Review: These Violent Delights
Updated: Jun 3, 2021
These Violent Delights sits among promising novels in The New York Times' bestselling list since its debut last November 2020, and continues to make critical waves across the book community for all the right reasons. Chloe Gong's debut novel set in 1920's Shanghai is a retelling of Shakespeare's Romeo and Juliet repackaged in a young-adult fantasy novel, with touches of socio-cultural commentaries. It follows star-crossed lovers turned mortal enemies, and heirs to two powerful rival gangs running Shanghai, Roma Montagov and Juliette Cai, along with a dynamic ensemble of characters, all working together to hunt down a monster that plagues their divided city before they lose the people they love.
Chloe Gong masterfully crafts her own world with an engaging, fast-paced narrative through strings of prose that allows the reader to capture a vivid imagery of Shanghai's glamour and gore. More of her mastery in the written context is evident by the balanced pacing of the story, without sacrificing plot points that were carefully and brilliantly delivered throughout the pages of this book.
Equally matching the captivating prose are the main and secondary characters: Roma, Juliette, Marshall, Benedikt, Rosalind, and Kathleen, all but the latter, sharing similar fates to the classic characters they were inspired from. The equilibrium between the narrative and characters is established through a series of conflicts that grapple them as they face life and death, all presented in third person point-of-view, offering readers a layered understanding of the characters' psyches. As gripping as the story gets, these individual conflicts merge at a central point that isn't just materialized as a scavenger hunt for a monster, but rather with an added immersive depth of the blood feud that exists between both gangs. As the stakes build up, emotions felt by these characters run high and are expressed through self-internalizations or outbursts that collectively enrapture readers and leave them wanting for more. Gong masterfully weaves all narrative arcs together, with notable commentaries on colonialism (my absolute favorite!), racism, privilege, and cultural norms spread across the book's pages to form such an impressive, debut masterpiece.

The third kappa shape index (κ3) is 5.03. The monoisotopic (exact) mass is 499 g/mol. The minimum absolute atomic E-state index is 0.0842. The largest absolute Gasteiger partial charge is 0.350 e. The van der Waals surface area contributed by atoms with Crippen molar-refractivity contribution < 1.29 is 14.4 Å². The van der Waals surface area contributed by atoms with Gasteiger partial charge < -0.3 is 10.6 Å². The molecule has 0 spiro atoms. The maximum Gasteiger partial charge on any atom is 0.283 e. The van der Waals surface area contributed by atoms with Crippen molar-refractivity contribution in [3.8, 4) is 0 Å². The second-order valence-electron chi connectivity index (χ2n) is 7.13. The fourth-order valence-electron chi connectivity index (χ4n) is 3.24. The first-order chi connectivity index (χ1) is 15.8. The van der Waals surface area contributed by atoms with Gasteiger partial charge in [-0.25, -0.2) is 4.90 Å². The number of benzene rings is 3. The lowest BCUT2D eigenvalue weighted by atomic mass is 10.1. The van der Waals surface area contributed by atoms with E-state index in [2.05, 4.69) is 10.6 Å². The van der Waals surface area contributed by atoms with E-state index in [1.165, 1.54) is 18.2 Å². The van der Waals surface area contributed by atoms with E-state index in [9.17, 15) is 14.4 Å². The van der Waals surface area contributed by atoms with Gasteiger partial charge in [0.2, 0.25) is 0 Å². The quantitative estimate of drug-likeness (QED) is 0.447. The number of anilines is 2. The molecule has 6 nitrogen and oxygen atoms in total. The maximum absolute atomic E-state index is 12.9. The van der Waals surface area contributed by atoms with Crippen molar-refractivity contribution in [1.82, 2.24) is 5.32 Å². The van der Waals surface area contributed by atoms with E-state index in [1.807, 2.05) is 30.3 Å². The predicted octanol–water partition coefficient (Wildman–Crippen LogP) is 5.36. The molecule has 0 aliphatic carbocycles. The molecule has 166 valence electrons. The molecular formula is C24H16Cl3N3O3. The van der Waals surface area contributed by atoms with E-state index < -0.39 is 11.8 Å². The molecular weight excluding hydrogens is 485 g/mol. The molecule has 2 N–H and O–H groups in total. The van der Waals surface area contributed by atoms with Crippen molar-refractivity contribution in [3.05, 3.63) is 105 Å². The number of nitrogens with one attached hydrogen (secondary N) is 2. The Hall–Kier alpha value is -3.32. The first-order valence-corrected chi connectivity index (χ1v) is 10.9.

Despite These Violent Delights being dubbed as an original retelling of Romeo and Juliet, Gong molded existing elements from the renowned classic and made them as her own. Such an example is the ill-fated lovers trope prominent throughout the book, where Gong cleverly modifies and re-introduces it anew in a way that fits the historical, fantasy context. The classic touches of the love story were deconstructed and reformed into something unrecognizable and unpredictable, until the reader gradually uncovers them. With such brilliant writing and discreet reimagination of the classic, These Violent Delights has become one of my favorite retellings and probably one of the best books that I've read.
All in all, These Violent Delights is a well-written, page-turning debut novel built on a gripping tale of ill-fated lovers working together with a team of dynamic, secondary characters, to keep their city from falling apart, all the while propelling readers into emotional heights as the story progresses. With such a perfectly executed reimagination of the classic, These Violent Delights sits on top with a five-star rating.